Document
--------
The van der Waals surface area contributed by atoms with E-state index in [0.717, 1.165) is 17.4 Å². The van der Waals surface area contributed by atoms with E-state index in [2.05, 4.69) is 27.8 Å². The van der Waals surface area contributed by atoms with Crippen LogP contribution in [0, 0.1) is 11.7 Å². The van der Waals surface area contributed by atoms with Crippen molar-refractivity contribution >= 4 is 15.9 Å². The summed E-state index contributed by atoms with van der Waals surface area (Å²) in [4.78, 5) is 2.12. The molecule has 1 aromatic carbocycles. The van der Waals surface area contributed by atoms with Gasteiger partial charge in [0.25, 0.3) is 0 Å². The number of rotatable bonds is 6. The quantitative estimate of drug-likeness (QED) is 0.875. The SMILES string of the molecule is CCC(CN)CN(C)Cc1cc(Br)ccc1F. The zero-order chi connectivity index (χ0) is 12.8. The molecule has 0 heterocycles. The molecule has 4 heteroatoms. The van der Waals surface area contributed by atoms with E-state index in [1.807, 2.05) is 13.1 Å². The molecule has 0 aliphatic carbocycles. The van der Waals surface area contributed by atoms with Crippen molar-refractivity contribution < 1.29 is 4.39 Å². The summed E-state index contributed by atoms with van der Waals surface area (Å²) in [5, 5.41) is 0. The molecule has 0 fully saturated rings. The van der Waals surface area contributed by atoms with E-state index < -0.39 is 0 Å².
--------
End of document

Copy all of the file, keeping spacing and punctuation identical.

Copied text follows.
The van der Waals surface area contributed by atoms with E-state index in [0.717, 1.165) is 17.4 Å². The van der Waals surface area contributed by atoms with E-state index in [2.05, 4.69) is 27.8 Å². The van der Waals surface area contributed by atoms with Crippen LogP contribution in [0, 0.1) is 11.7 Å². The van der Waals surface area contributed by atoms with Crippen molar-refractivity contribution >= 4 is 15.9 Å². The summed E-state index contributed by atoms with van der Waals surface area (Å²) in [4.78, 5) is 2.12. The molecule has 1 aromatic carbocycles. The van der Waals surface area contributed by atoms with Gasteiger partial charge in [0.25, 0.3) is 0 Å². The number of rotatable bonds is 6. The quantitative estimate of drug-likeness (QED) is 0.875. The SMILES string of the molecule is CCC(CN)CN(C)Cc1cc(Br)ccc1F. The zero-order chi connectivity index (χ0) is 12.8. The molecule has 0 heterocycles. The molecule has 4 heteroatoms. The van der Waals surface area contributed by atoms with E-state index in [1.807, 2.05) is 13.1 Å². The molecule has 0 aliphatic carbocycles. The van der Waals surface area contributed by atoms with Crippen molar-refractivity contribution < 1.29 is 4.39 Å². The summed E-state index contributed by atoms with van der Waals surface area (Å²) in [5, 5.41) is 0. The molecule has 0 fully saturated rings. The van der Waals surface area contributed by atoms with E-state index < -0.39 is 0 Å².